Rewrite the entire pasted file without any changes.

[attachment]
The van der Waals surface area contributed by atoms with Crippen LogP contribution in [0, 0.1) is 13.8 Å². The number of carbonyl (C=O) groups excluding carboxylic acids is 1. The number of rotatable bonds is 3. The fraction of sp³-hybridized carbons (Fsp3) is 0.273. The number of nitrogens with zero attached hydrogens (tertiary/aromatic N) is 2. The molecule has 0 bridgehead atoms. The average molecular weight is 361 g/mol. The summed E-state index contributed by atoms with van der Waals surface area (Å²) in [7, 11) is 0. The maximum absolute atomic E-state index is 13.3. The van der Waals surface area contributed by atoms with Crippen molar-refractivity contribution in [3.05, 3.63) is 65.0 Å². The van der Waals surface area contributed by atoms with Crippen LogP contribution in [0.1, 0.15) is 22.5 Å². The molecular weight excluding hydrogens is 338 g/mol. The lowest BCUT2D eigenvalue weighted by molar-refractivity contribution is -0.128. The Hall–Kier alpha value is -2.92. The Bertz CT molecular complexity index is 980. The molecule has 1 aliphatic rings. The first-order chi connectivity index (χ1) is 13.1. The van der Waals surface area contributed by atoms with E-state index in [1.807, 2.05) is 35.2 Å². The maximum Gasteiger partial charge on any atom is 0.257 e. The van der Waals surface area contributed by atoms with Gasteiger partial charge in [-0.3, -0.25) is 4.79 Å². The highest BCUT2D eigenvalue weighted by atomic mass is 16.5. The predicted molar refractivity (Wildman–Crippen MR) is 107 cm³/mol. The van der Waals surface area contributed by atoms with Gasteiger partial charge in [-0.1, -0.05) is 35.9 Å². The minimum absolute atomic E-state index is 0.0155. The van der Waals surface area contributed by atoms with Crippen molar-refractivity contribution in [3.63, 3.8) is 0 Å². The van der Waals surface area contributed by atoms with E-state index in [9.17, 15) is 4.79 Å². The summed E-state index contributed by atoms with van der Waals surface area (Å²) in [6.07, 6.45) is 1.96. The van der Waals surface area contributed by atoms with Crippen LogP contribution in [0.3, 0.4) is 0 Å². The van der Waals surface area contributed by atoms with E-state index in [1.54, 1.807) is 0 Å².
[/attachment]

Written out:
The van der Waals surface area contributed by atoms with Crippen LogP contribution in [0, 0.1) is 13.8 Å². The number of carbonyl (C=O) groups excluding carboxylic acids is 1. The number of rotatable bonds is 3. The fraction of sp³-hybridized carbons (Fsp3) is 0.273. The number of nitrogens with zero attached hydrogens (tertiary/aromatic N) is 2. The molecule has 0 bridgehead atoms. The average molecular weight is 361 g/mol. The summed E-state index contributed by atoms with van der Waals surface area (Å²) in [7, 11) is 0. The maximum absolute atomic E-state index is 13.3. The van der Waals surface area contributed by atoms with Crippen molar-refractivity contribution in [3.05, 3.63) is 65.0 Å². The van der Waals surface area contributed by atoms with Crippen LogP contribution in [0.1, 0.15) is 22.5 Å². The molecular weight excluding hydrogens is 338 g/mol. The lowest BCUT2D eigenvalue weighted by molar-refractivity contribution is -0.128. The Hall–Kier alpha value is -2.92. The Bertz CT molecular complexity index is 980. The molecule has 1 aliphatic rings. The first-order chi connectivity index (χ1) is 13.1. The van der Waals surface area contributed by atoms with E-state index in [1.807, 2.05) is 35.2 Å². The maximum Gasteiger partial charge on any atom is 0.257 e. The van der Waals surface area contributed by atoms with Gasteiger partial charge in [-0.3, -0.25) is 4.79 Å². The highest BCUT2D eigenvalue weighted by atomic mass is 16.5. The predicted molar refractivity (Wildman–Crippen MR) is 107 cm³/mol. The van der Waals surface area contributed by atoms with Gasteiger partial charge in [-0.1, -0.05) is 35.9 Å². The minimum absolute atomic E-state index is 0.0155. The van der Waals surface area contributed by atoms with Crippen molar-refractivity contribution in [3.63, 3.8) is 0 Å². The van der Waals surface area contributed by atoms with E-state index in [9.17, 15) is 4.79 Å². The summed E-state index contributed by atoms with van der Waals surface area (Å²) in [6.07, 6.45) is 1.96. The van der Waals surface area contributed by atoms with Crippen LogP contribution in [0.3, 0.4) is 0 Å². The van der Waals surface area contributed by atoms with E-state index in [1.54, 1.807) is 0 Å².